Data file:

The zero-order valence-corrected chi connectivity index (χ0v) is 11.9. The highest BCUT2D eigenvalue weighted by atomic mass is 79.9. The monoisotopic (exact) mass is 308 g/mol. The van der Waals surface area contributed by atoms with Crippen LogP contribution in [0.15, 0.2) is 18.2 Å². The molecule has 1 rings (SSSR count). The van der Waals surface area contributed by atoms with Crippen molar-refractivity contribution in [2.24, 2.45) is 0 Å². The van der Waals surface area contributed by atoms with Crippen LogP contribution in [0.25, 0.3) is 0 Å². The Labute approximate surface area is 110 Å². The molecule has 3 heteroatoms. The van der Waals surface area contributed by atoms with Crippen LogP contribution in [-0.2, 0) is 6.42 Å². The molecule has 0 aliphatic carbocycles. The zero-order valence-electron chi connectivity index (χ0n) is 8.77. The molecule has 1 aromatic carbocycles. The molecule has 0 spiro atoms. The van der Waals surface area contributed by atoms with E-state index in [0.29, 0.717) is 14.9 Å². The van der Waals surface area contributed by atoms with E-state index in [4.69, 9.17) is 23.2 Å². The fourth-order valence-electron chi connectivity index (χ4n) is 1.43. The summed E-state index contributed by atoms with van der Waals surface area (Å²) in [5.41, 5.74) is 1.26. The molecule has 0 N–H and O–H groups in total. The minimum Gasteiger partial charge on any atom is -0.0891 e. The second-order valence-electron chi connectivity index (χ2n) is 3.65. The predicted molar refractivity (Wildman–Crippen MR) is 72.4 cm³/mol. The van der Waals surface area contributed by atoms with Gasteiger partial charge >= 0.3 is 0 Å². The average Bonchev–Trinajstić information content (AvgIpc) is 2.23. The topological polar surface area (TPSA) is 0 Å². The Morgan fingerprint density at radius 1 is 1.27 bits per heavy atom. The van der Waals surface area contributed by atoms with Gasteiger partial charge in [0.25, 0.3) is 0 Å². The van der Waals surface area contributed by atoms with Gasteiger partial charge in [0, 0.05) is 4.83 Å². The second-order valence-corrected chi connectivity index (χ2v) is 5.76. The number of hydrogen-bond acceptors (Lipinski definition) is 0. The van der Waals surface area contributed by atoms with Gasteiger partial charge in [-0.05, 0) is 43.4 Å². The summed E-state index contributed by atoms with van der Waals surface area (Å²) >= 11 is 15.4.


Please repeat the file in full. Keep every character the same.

The zero-order valence-corrected chi connectivity index (χ0v) is 11.9. The highest BCUT2D eigenvalue weighted by atomic mass is 79.9. The monoisotopic (exact) mass is 308 g/mol. The van der Waals surface area contributed by atoms with Crippen LogP contribution in [0.15, 0.2) is 18.2 Å². The molecule has 1 rings (SSSR count). The van der Waals surface area contributed by atoms with Crippen molar-refractivity contribution in [2.24, 2.45) is 0 Å². The van der Waals surface area contributed by atoms with Crippen LogP contribution in [0.25, 0.3) is 0 Å². The Labute approximate surface area is 110 Å². The molecule has 3 heteroatoms. The van der Waals surface area contributed by atoms with Crippen LogP contribution in [-0.2, 0) is 6.42 Å². The molecule has 0 aliphatic carbocycles. The zero-order valence-electron chi connectivity index (χ0n) is 8.77. The molecule has 1 aromatic carbocycles. The molecule has 0 spiro atoms. The van der Waals surface area contributed by atoms with E-state index in [0.29, 0.717) is 14.9 Å². The van der Waals surface area contributed by atoms with E-state index in [4.69, 9.17) is 23.2 Å². The fourth-order valence-electron chi connectivity index (χ4n) is 1.43. The summed E-state index contributed by atoms with van der Waals surface area (Å²) in [5.41, 5.74) is 1.26. The molecule has 0 N–H and O–H groups in total. The minimum Gasteiger partial charge on any atom is -0.0891 e. The second-order valence-electron chi connectivity index (χ2n) is 3.65. The predicted molar refractivity (Wildman–Crippen MR) is 72.4 cm³/mol. The van der Waals surface area contributed by atoms with Gasteiger partial charge >= 0.3 is 0 Å². The average Bonchev–Trinajstić information content (AvgIpc) is 2.23. The topological polar surface area (TPSA) is 0 Å². The Morgan fingerprint density at radius 1 is 1.27 bits per heavy atom. The van der Waals surface area contributed by atoms with Gasteiger partial charge in [0.25, 0.3) is 0 Å². The van der Waals surface area contributed by atoms with Gasteiger partial charge in [0, 0.05) is 4.83 Å². The second-order valence-corrected chi connectivity index (χ2v) is 5.76. The number of hydrogen-bond acceptors (Lipinski definition) is 0. The van der Waals surface area contributed by atoms with Gasteiger partial charge in [-0.05, 0) is 43.4 Å². The summed E-state index contributed by atoms with van der Waals surface area (Å²) >= 11 is 15.4.